ARTIST MEMBER John C. Starinovich

John attended Michael Coffey’s School of Fine Woodworking from 1977-1979 in Vermont. While in school he designed and made contemporary pieces that were sold out of Hawkins House Gallery in South Shaftsbury, Vermont. One piece was chosen to be presented in fine Woodworking Second Edition Biennial Design Book. During that time he was also accepted into a juried show at Frog Hollow Craft Show entitled “Under Their Roof” in Burlington, Vermont showing a Cherry hutch. While attending school, he apprenticed under Michael Coffey and was introduced to power carving and made several pieces in his style. He applies that knowledge to his work today with many innovations.

After moving to Connecticut, while mountain biking in 2004 he came upon a downed Maple tree with three eye catching tree holes. He was compelled to return with his chain saw to remove them not knowing what he was going to do with them but his first goal was to preserve them as most decay or become firewood. A year later he made his first mirrored wall hung sculpture. The first two pieces were cleaned up, mirrors installed and left in a natural state. He later added sculptural carving to the third one.  He is influenced by the flowing lines seen in water, ice, erosion by the elements and living processes and is impressed by the decay and healing process of trees to survive. He uses traditional hand and power tools such as Dremels, Foredom flex shaft and flapwheels to create curves to complement and enhance the natural piece. As he works with each tree hole he creates inner worlds with carved deer antler, brass, silver, Herkimer quartz crystals, various woods, painting, gems, shells, green wood, mountain laurel root and many other found and carved  items to adorn his pieces. LED’s have been incorporated in some pieces illuminating the mirror and an interior world to be explored.

The raw tree holes are flattened by cutting on the band saw and jointer. Some pieces too large for his machine are brought to privately owned larger band saws.

He only gathers from downed trees, a sustainable resource as he knows the importance of standing trees being a habitat for wildlife.

Unseasoned tree holes are bagged and kept wet and warm in a controlled decay process. The mushrooms and fungus that develops aids in bark removal and preserve the cambium layer while adding color variations known as spalting to the wood. This process takes months. Once bark is easily lifted from a tree hole it is removed from the bag, the debarking is done and the lengthy seasoning process begins.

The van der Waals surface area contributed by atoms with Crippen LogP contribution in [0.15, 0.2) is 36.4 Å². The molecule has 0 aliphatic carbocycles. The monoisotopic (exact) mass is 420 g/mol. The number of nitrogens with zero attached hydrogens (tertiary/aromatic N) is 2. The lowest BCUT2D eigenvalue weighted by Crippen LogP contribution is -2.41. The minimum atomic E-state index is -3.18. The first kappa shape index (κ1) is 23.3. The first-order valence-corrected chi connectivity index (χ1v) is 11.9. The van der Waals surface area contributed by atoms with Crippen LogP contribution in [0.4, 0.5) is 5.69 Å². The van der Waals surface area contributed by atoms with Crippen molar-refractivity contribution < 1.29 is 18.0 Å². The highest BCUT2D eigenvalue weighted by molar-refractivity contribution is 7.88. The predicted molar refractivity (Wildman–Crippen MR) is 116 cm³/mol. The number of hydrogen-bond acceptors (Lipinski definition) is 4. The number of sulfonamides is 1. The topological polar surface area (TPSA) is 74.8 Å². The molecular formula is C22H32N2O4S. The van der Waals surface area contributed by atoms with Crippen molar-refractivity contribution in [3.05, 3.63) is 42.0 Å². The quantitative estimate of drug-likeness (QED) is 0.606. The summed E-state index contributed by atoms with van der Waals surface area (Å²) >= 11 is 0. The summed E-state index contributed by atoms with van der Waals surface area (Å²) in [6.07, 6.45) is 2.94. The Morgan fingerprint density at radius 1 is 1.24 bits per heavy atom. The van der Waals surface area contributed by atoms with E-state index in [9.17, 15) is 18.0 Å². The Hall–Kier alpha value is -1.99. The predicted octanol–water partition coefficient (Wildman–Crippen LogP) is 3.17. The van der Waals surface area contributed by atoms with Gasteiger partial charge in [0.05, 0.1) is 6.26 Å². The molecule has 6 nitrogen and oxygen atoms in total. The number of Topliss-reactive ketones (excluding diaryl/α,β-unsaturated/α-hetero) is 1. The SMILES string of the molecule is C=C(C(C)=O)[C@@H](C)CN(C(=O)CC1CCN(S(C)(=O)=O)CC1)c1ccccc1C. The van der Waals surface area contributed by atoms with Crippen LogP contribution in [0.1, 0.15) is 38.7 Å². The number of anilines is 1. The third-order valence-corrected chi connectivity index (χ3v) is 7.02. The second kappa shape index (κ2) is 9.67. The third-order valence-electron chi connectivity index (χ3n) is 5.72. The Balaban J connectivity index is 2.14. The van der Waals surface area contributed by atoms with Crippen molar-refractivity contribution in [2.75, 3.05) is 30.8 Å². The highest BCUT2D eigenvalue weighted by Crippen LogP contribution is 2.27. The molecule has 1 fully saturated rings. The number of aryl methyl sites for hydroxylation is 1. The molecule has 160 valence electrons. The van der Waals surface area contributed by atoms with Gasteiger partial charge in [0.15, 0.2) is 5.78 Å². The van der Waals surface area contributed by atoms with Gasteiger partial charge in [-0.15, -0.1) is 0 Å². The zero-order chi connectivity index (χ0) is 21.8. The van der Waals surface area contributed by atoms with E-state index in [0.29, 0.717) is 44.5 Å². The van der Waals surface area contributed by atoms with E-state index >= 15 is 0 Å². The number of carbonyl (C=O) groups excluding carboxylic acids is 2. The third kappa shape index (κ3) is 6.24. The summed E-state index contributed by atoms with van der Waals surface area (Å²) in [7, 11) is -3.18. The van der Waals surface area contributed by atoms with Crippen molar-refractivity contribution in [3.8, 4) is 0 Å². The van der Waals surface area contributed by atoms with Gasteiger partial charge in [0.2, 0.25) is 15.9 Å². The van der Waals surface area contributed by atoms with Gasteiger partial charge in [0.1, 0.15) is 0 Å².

After flattening out the back of the tree hole a pattern is made for the mirror. He cuts the custom piece of mirror and the back of the tree hole is routed out for placement. ( A paper template is included) The process is very tedious. 1/8″ Luan plywood covers the back and picture wire is used to hang them on the wall.  The first tree hole was 5 inches wide by 10 inches tall and a depth of 4 inches weighing 1 pound. To date (2021) the largest tree hole is 42 inches tall 14 inches wide 6 inches thick and weighs 30 pounds. Some tree holes are from a trees estimated to be up to 150 years old.

Each piece is one of a kind and leads to a new discovery and or process. While making a piece he refers to it as an episode. He honors the uniqueness of each tree hole.  No stain is used.  Highly decayed areas are treated with 2P 10 wood adhesive which solidifies the wood to be worked. The pieces are sanded thoroughly then finished with flat lacquer and buffed. Some highly decayed pieces have been finished with 2P 10 wood adhesive which can be sanded and also provides a nice finish.  Each piece is stamped with the makers mark, dated and given a name.

The process is grueling but driven by his passion to preserve these parts of nature. His pieces have been described as whimsical to avant-garde. More to the point, someone said “I’m amazed at what you do with a piece of rotten wood.”

His philosophy is creating functional art form by using a blend of himself and Mother Nature together to preserve that part of nature, the tree hole.